The adenohypophysis of the Australian lungfish, Neoceratodus forsteri-An immunocytological study

Jean M. P. Joss*, Mandy Beshaw, Susan Williamson, Jane Trimble, Robert M. Dores

*Corresponding author for this work

    Research output: Contribution to journalArticlepeer-review

    23 Citations (Scopus)

    Abstract

    The cell types in the adenohypophysis of Neoceratodus resemble closely those already described for Lepidosiren and Protopterus. Four of these were immunocytochemically identified as prolactin cells, gonadotropes, corticotropes, and melanotropes. Antiserum to bullfrog growth hormone could not distinguish between prolactin cells and somatotropes. Anti-bullfrog prolactin, however, did selectively stain the prolactin cells, which allowed the identification of the somatotropes. The presumptive thyrotropes, as the only remaining cell type in the pars distalis, can then be tentatively identified by default. Likewise a PAS-positive cell type in the pars intermedia had no immunoreactivity to any of the antisera used. The functional significance of this cell remains to be demonstrated. One of the more unexpected findings was the presence of large numbers of cells immunoreactive to α-MSH in the proximal pars distalis. The implications of the presence of these cells in adult lungfish are discussed. The distribution of cell types within the pituitary of Neoceratodus showed more regionalization than is present in the other lungfish and corresponded more closely to that described for primitive actinopterygian fish. The general structure of the pituitary of Neoceratodus also resembled primitive actinopterygian fish more closely than it did amphibians, unlike the pituitaries of Lepidosiren and Protopterus. The evolutionary significance of this is also discussed.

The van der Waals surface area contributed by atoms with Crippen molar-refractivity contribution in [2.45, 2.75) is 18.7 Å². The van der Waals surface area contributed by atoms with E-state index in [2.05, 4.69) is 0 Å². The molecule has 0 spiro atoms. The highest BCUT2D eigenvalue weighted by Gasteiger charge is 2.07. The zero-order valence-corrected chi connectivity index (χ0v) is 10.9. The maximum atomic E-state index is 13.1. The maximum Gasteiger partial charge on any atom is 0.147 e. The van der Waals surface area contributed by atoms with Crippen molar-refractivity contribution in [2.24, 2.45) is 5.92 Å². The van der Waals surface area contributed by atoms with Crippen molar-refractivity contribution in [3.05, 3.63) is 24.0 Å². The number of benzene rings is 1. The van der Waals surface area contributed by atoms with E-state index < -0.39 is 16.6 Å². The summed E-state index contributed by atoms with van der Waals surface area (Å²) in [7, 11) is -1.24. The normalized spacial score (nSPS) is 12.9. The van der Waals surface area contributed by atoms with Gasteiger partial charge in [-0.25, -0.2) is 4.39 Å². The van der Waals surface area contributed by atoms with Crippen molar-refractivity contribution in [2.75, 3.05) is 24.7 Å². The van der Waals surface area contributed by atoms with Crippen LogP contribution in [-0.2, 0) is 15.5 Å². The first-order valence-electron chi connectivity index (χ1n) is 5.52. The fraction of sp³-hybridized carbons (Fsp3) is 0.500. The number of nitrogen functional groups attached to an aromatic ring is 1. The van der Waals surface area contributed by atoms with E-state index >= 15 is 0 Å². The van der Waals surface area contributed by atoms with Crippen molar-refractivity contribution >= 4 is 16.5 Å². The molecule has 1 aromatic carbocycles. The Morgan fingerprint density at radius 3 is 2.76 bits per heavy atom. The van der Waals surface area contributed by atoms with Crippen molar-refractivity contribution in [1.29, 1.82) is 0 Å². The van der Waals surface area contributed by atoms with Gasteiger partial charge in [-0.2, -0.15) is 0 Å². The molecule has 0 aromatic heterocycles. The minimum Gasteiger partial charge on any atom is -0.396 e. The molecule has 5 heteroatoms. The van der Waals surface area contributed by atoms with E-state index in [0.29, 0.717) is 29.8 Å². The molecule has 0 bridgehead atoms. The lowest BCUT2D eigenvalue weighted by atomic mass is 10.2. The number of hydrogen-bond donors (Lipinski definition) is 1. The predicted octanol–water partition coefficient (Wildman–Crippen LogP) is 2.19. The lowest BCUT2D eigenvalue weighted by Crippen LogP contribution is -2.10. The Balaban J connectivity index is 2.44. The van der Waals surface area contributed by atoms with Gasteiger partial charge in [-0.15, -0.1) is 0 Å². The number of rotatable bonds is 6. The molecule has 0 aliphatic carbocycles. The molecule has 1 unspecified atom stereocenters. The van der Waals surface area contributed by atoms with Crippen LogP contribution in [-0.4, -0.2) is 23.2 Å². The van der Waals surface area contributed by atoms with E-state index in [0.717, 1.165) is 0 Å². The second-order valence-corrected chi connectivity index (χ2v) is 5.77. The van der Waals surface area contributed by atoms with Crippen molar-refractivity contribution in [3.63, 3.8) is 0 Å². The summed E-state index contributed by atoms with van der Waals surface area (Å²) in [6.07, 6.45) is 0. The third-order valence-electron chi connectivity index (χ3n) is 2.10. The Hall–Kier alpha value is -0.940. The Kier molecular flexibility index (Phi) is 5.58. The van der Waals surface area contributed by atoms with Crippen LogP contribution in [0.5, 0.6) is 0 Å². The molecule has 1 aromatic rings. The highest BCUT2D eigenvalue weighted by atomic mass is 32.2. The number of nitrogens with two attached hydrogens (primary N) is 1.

Original languageEnglish
    Pages (from-to)274-287
    Number of pages14
    JournalGeneral and Comparative Endocrinology
    Volume80
    Issue number2
    DOIs
    Publication statusPublished - 1990

    Fingerprint

    Dive into the research topics of 'The adenohypophysis of the Australian lungfish, Neoceratodus forsteri-An immunocytological study'. Together they form a unique fingerprint.

    Cite this